Objective: To validate application’s non-functional behavior such as performance, accessibility & security meet acceptable / pre-defined benchmarks

Non-functional behaviors are “How” the system should perform its functions. In today’s digital age, it’s not just about if an application works, but more importantly, how it works. Testing an application to validate its performance, security and accessibility is commonly known as Non-functional Testing (NFT).

Shift left with NFT, allows developers / testers to leverage scaled-down environments for non-functional testing at a component level as and when, they are developed. The re-use of open source frameworks and functional automation scripts to perform early NFT, reduces the overall vulnerabilities in later stages. Additionally, Application Performance Management (APM) for end-to-end monitoring, alert mechanism and virtualization techniques, ensure continuous Non-Functional Testing.

Non-Functional Testing in DevOps is integrated across the lifecycle, here are few typical use cases:

  • During build phase, it includes code-quality analysis, code profiling, single user performance validation etc.
  • During environment setup, it covers automatic spin-off, off load generation environment, automatic environment configuration and test execution.
  • During functional testing, it leverages automation scripts for client-side performance and accessibility assessments.

Testing Scope


In this module, you will explore how experience is assured with non-functional testing. In digital, customer experience is critical for success and non-functional aspects play a significant role in an application’s functionality. You will see how an application’s performance, security and accessibility are validated in continuous pipeline with an open source tool stack.


The Experience Assurance pipeline consists of two stages viz. source and build.

With every code change committed to the repository, all three tests will be triggered in a sequence. Various dependencies and commands required for these tests are defined in the buildspec.yml file in the source code repository.

Performance Tests are executed with the open-source tool Jmeter (version 5.1.1). The tests will run with five concurrent users and results will be saved in the directory “performance_test_results” in the target s3 bucket.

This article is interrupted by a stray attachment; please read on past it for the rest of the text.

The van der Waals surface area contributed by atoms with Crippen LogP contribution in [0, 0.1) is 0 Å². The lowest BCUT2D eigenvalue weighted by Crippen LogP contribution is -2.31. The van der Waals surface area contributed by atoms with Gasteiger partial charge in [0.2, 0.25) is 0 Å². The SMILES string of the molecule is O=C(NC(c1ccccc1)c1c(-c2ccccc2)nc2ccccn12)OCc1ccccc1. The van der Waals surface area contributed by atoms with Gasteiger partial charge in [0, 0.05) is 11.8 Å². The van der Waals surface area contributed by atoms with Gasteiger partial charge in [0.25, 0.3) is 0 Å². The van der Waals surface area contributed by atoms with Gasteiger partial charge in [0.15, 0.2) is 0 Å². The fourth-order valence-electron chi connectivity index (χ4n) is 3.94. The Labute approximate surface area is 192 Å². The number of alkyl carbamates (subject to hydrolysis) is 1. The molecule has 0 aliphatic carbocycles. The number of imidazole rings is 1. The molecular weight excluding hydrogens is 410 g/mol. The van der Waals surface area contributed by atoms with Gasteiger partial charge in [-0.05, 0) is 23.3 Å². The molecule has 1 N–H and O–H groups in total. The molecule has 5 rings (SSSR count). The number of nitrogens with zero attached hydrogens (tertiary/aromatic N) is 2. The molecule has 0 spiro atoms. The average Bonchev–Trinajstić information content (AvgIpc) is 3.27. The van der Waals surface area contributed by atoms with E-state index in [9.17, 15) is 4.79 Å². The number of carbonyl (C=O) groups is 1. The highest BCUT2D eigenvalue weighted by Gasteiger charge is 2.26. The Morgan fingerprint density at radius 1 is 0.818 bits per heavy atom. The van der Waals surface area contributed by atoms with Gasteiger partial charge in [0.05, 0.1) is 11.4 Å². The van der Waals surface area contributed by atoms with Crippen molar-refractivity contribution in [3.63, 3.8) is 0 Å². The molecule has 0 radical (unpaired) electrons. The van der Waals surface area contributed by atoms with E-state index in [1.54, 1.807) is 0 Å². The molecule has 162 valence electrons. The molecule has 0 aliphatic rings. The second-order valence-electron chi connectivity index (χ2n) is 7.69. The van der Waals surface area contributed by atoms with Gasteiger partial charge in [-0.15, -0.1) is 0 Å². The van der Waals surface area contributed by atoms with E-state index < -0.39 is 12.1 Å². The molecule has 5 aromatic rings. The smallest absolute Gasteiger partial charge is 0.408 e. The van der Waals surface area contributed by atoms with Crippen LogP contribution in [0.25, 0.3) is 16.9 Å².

Performance Tests source files:

  • AWSWrksp_NFTPerformance_Scenario.jmx – jmeter scenario file with required transactions.
  • data_*.csv files – input data files to be used inside jmeter scenario during runtime (such as credentials, sample credit cards, product names).
  • .py files – a set of python files to send data to result dashboard and to pass / fail the build run based on few conditions such as response time SLA and transaction failures.

Security Tests are triggered via the open-source tool owasp ZAP. These tests will perform a passive baseline security scan with predefined rules against the given URL and save the results under “security_test_results” in the target s3 bucket.

Security Tests source files:

  • gen.conf – List of passive scan rules to be used by ZAP proxy during runtime.
  • .py files - a set of python files to send data to result dashboard and to pass / fail the build run based on rule failures (as defined in gen.conf file).

Accessibility Tests are run using Selenium and AXE tool to analyze the application’s response against accessibility guidelines. Here, accessibility checks are done on steps executed by Selenium scripts (for each page that is rendered) and results are displayed under “accessibility_test_results” in the target s3 bucket.

Accessibility Tests source files:

  • Selenium project files – with a simple scenario and AXE tool dependencies in pom.xml to validate the accessibility in each step.